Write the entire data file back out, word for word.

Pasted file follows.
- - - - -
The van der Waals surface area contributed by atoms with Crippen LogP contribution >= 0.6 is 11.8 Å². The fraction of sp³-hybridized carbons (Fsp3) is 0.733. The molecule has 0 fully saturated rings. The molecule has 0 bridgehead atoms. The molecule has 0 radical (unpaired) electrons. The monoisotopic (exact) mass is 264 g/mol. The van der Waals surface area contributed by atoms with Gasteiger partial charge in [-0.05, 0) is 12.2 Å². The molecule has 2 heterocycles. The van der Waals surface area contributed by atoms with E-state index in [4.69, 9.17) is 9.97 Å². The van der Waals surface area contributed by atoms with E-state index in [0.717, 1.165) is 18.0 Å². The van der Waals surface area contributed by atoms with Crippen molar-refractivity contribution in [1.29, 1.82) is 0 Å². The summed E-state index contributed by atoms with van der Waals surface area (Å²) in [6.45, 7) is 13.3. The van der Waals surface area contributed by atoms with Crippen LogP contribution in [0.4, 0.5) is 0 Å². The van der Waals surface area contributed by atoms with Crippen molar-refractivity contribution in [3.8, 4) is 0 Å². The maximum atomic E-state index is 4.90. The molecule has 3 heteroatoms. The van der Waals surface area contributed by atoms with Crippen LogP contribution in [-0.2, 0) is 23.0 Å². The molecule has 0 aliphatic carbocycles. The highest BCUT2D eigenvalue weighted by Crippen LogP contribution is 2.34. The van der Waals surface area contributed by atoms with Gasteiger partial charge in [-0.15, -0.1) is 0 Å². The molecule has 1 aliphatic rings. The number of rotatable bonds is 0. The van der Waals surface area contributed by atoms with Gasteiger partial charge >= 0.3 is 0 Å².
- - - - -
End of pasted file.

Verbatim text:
The van der Waals surface area contributed by atoms with Crippen LogP contribution >= 0.6 is 11.8 Å². The fraction of sp³-hybridized carbons (Fsp3) is 0.733. The molecule has 0 fully saturated rings. The molecule has 0 bridgehead atoms. The molecule has 0 radical (unpaired) electrons. The monoisotopic (exact) mass is 264 g/mol. The van der Waals surface area contributed by atoms with Gasteiger partial charge in [-0.05, 0) is 12.2 Å². The molecule has 2 heterocycles. The van der Waals surface area contributed by atoms with E-state index in [4.69, 9.17) is 9.97 Å². The van der Waals surface area contributed by atoms with E-state index in [0.717, 1.165) is 18.0 Å². The van der Waals surface area contributed by atoms with Crippen molar-refractivity contribution in [1.29, 1.82) is 0 Å². The summed E-state index contributed by atoms with van der Waals surface area (Å²) in [6.45, 7) is 13.3. The van der Waals surface area contributed by atoms with Crippen LogP contribution in [0.4, 0.5) is 0 Å². The van der Waals surface area contributed by atoms with Crippen molar-refractivity contribution in [3.8, 4) is 0 Å². The maximum atomic E-state index is 4.90. The molecule has 3 heteroatoms. The van der Waals surface area contributed by atoms with Crippen LogP contribution in [-0.2, 0) is 23.0 Å². The molecule has 0 aliphatic carbocycles. The highest BCUT2D eigenvalue weighted by Crippen LogP contribution is 2.34. The van der Waals surface area contributed by atoms with Gasteiger partial charge in [-0.15, -0.1) is 0 Å². The molecule has 1 aliphatic rings. The number of rotatable bonds is 0. The van der Waals surface area contributed by atoms with Gasteiger partial charge >= 0.3 is 0 Å².